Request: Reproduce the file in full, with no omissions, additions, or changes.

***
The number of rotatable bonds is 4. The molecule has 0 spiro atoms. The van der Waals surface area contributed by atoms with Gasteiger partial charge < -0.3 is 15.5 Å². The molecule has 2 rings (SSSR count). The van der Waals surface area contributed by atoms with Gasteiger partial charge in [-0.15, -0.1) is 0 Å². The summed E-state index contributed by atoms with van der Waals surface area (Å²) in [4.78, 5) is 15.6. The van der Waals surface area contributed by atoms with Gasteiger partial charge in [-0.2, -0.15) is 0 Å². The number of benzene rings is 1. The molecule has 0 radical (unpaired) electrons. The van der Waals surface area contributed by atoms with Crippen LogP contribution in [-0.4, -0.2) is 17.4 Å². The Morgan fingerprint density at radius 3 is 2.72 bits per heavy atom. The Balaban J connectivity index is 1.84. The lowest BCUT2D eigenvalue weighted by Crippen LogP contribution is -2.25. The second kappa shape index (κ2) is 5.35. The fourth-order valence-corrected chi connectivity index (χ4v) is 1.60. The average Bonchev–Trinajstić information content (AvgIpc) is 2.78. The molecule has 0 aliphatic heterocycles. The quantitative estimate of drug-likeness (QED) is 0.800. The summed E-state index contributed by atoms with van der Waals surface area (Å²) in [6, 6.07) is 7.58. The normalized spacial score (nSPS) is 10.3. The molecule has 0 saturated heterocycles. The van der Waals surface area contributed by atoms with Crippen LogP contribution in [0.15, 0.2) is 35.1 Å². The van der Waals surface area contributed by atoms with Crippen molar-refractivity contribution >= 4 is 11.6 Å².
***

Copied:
The number of rotatable bonds is 4. The molecule has 0 spiro atoms. The van der Waals surface area contributed by atoms with Gasteiger partial charge < -0.3 is 15.5 Å². The molecule has 2 rings (SSSR count). The van der Waals surface area contributed by atoms with Gasteiger partial charge in [-0.15, -0.1) is 0 Å². The summed E-state index contributed by atoms with van der Waals surface area (Å²) in [4.78, 5) is 15.6. The van der Waals surface area contributed by atoms with Gasteiger partial charge in [-0.2, -0.15) is 0 Å². The number of benzene rings is 1. The molecule has 0 radical (unpaired) electrons. The van der Waals surface area contributed by atoms with Crippen LogP contribution in [-0.4, -0.2) is 17.4 Å². The Morgan fingerprint density at radius 3 is 2.72 bits per heavy atom. The Balaban J connectivity index is 1.84. The lowest BCUT2D eigenvalue weighted by Crippen LogP contribution is -2.25. The second kappa shape index (κ2) is 5.35. The fourth-order valence-corrected chi connectivity index (χ4v) is 1.60. The average Bonchev–Trinajstić information content (AvgIpc) is 2.78. The molecule has 0 aliphatic heterocycles. The quantitative estimate of drug-likeness (QED) is 0.800. The summed E-state index contributed by atoms with van der Waals surface area (Å²) in [6, 6.07) is 7.58. The normalized spacial score (nSPS) is 10.3. The molecule has 0 saturated heterocycles. The van der Waals surface area contributed by atoms with Crippen LogP contribution in [0.15, 0.2) is 35.1 Å². The van der Waals surface area contributed by atoms with Crippen molar-refractivity contribution >= 4 is 11.6 Å².